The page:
by Steve Lindsley
My church was built in the 1950’s as an offshoot of Myers Park Presbyterian a few miles up the road. They built a gorgeous sanctuary that seats 700. They built not one but two classroom buildings that, to this day, contain the standard wooden tables and chairs we all know and love. We’re doing new things with our space these days because that’s what churches today are having to do. Our session recently voted to remove a few pews to the side of the pulpit in order to create a wonderful open area dedicated to music, and those classroom buildings are home to both a preschool and Philips Academy, a school for middle and high-school students with learning disabilities.
But in a lot of ways our church is still like many: founded and built on the premise that encountering and engaging faith involves a lot of sitting and being still. Passive. Doing faith in our heads. One-way communication from pulpit or teacher. Faith received.
Now I’ll be the first to admit it: I could stand to slow down a bit. I’m in constant movement with my work in ministry, with my family, with all the obligations and responsibilities my life contains. There is an inherent, rich value in tranquility, especially as it pertains to growing in faith and connecting with the God who created us and loves us still.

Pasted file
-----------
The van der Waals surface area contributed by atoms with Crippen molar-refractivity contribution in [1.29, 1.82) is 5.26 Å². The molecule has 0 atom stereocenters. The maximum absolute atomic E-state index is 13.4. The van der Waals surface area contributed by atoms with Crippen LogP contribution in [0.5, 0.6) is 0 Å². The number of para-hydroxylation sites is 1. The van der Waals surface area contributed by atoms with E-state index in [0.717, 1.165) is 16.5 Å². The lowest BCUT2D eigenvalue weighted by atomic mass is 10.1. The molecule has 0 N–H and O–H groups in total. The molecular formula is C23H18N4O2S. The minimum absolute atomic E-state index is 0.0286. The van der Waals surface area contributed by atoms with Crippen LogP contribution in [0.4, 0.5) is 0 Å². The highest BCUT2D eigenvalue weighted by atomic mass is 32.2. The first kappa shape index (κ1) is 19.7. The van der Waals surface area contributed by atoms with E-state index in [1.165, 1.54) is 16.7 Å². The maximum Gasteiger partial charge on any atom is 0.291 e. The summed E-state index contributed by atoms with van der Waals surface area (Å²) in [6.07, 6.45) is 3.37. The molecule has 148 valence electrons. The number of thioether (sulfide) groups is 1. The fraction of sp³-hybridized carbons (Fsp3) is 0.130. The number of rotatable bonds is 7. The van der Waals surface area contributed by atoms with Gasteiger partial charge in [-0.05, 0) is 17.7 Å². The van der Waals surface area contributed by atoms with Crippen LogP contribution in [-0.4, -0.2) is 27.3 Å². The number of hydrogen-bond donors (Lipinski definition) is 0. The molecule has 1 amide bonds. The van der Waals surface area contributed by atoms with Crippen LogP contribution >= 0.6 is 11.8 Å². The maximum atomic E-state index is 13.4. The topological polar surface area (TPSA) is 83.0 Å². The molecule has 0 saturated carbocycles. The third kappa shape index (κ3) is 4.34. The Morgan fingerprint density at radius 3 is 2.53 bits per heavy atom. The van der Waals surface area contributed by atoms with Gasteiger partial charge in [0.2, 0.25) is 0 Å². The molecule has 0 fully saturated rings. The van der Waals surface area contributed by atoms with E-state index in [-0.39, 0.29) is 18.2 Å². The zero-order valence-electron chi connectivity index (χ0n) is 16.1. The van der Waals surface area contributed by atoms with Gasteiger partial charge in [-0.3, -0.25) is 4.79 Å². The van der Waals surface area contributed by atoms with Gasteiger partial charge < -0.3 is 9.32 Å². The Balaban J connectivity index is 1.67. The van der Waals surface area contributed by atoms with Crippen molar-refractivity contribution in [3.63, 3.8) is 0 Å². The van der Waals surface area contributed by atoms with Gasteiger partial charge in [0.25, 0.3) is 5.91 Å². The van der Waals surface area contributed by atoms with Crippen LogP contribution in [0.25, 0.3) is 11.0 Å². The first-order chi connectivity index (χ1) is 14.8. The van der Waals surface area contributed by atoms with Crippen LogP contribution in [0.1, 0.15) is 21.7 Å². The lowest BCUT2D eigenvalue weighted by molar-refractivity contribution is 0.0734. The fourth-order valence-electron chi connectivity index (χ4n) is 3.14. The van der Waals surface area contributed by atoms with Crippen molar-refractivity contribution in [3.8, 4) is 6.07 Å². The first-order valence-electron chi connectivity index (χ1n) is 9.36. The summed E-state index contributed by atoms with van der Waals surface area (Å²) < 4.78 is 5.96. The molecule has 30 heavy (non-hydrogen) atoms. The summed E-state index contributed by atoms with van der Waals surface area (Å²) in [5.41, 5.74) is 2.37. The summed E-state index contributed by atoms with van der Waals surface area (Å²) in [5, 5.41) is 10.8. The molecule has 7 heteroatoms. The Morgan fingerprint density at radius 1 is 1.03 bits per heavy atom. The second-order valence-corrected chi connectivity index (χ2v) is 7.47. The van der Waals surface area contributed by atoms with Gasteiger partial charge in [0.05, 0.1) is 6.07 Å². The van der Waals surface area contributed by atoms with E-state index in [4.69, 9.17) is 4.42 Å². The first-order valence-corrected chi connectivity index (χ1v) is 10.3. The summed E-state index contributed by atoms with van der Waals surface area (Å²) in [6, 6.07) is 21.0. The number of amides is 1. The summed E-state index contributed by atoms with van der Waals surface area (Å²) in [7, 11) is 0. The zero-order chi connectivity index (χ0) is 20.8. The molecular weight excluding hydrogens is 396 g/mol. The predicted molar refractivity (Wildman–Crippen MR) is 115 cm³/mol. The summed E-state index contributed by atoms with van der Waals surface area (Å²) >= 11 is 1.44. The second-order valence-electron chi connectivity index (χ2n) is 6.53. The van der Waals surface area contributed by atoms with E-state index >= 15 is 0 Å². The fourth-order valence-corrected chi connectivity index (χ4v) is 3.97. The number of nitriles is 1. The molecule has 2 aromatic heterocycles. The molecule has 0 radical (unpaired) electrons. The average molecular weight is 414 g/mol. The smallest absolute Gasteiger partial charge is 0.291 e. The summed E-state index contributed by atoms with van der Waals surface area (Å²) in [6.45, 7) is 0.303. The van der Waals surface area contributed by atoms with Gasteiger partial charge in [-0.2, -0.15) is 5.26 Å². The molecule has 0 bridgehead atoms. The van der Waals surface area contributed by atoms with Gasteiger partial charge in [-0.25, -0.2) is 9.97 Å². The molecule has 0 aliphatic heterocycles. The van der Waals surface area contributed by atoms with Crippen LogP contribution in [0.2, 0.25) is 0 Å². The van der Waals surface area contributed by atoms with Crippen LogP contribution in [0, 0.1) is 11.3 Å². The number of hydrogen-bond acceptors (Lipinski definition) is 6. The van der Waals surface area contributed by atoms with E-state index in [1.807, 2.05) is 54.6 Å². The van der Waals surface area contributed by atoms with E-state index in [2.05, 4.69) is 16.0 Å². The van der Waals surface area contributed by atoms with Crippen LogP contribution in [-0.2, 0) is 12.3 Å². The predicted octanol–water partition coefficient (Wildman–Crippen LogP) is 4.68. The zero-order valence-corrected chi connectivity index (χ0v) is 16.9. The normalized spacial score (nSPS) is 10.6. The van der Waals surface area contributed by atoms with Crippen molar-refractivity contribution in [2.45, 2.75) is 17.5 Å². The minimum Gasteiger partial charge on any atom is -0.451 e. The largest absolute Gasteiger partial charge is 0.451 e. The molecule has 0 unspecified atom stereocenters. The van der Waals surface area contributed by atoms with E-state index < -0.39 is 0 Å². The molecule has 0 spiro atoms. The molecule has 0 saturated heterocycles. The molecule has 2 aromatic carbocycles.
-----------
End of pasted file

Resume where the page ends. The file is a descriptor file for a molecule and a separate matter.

Even so, it’s pretty obvious that there is a constant and consistent presence of movement in our faith tradition. The Israelites wandered for forty years. Jesus healed with his hands. Paul traveled all over. Ezekiel saw a vision of God on wheels. We are more than just the frozen chosen – we are on the move!
This June, the NEXT Church blog series will focus on ways people encounter spiritual growth through movement – everything from running to body prayer to energizers. We hope these blogs will elicit questions like: how does one practice a physical faith – inside or outside of the church? In what ways can we experience God through our bodies and our communities? And how does movement, of many forms, bind us to a deeper sense of spirituality?
It should be a fun month. Now it’s time to get up from my computer and take a walk. Gorgeous North Carolina day outside, and it’s calling my name.
When he’s not being the senior minister of Trinity Presbyterian Church of Charlotte, or songwriting/gigging, or keynoting/leading music for various retreats and conferences, or blogging at thoughts-musings.com, or playing pick-up basketball with his two sons, or cheering on his beloved Panthers and Hornets, or watching music reality TV shows with his lovely wife, Steve Lindsley is probably sleeping.